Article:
Three-time world champion Koki Kameda challenges reigning World Boxing Association super flyweight champion Kohei Kono on Friday in the first title bout between Japanese fighters staged in the United States.
Kameda, a 28-year-old southpaw nicknamed “The Fist of Osaka”, has won 11 fights in a row entering the Chicago matchup while Kono, 34, fights outside his homeland for the first time after a 10-month layoff since he drew Dominican Norberto Jimenez in his first title defense.
“I am here to make a statement. I want to defend my world title and I want to do it by knockout,” Kono said.
“I’ve always had a dream to fight in the United States. I will do my best to perform up to the historic nature of this fight.”
Kameda, 33-1 with 18 knockouts, has been a world champion at light flyweight, flyweight and bantamweight.
His lone defeat was by majority decision to Thailand’s Pongsaklek Wonjongkam in 2010 at Tokyo. He made eight defenses of the WBA bantamweight crown from 2011 through 2013 before dumping the crown and dropping down a weight class.
“I will be a four-time world champion,” Kameda said. “I’m in the best shape of my career. I’m always very confident. I’m 200 percent confident I’m going to win. I am imagining a knockout.”
Kono, 30-8 with one draw and 13 knockouts, has remained in the superfly ranks. He lost world title fights in 2008 and 2010 before his breakthrough in 2012 with a fourth-round knockout of Thailand’s Tepparith Kokietgym for the WBA crown.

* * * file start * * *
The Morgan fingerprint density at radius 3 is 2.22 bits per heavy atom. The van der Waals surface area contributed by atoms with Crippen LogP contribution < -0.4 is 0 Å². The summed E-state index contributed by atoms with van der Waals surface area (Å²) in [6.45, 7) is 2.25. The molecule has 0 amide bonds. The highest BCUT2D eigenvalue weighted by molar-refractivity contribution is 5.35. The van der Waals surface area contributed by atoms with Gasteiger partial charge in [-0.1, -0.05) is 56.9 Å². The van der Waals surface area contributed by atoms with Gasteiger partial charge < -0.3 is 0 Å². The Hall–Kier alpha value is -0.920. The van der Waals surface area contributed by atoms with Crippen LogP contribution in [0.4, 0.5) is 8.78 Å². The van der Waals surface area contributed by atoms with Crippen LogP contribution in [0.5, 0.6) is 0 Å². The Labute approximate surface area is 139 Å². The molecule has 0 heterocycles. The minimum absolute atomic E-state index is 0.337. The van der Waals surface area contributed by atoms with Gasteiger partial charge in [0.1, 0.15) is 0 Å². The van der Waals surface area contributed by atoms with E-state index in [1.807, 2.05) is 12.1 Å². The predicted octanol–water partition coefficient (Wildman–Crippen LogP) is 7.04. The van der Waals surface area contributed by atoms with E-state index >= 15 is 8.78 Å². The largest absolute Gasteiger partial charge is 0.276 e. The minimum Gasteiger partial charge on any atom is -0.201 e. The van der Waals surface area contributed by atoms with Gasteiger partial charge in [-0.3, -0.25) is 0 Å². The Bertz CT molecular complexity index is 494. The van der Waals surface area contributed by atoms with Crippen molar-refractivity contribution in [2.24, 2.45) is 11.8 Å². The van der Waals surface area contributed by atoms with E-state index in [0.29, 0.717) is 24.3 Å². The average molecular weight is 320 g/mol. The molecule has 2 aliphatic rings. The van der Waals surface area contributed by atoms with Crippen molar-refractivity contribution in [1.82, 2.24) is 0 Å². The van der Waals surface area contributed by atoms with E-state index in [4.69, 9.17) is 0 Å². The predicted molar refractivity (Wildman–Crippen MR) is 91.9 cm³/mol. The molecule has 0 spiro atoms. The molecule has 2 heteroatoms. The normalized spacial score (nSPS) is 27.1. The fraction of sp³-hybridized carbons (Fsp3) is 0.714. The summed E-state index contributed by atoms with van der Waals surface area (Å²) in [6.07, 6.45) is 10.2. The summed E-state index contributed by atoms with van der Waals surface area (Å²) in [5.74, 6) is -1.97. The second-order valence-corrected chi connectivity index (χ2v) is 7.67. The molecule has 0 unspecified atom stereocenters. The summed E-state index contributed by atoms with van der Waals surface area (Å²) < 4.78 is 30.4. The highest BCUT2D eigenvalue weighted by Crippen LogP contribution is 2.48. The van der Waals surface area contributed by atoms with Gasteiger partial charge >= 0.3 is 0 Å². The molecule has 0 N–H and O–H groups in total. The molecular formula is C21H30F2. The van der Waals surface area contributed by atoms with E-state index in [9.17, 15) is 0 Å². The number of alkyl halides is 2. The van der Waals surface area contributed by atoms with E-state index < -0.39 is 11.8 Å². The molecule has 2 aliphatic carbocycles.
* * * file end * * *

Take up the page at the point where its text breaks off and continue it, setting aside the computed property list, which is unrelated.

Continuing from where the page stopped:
Venezuela’s Liborio Solis took the title with a majority decision in 2013 but Kono reclaimed it last year with an eighth-round knockout over Thailand’s Denkaosan Kaovichit.
“I’m in the best shape of my career,” Kono said. “I’m proud of my stamina and activity rate and my punching power. That is why I will win this fight.
“Kameda says he is a ‘charismatic genius.’ I disagree and I’m here to prove him wrong. I will prove Friday night that I am the true force.”
More like a farce, Kameda responded.
“I was surprised how nervous Kono was. I don’t know what he’s afraid of, but maybe he’s just afraid of me,” Kameda said.
“Kono promised the Japanese press and his fans that he would knock me out… that’s about the last thing that is going to happen in this fight. I find that funny.”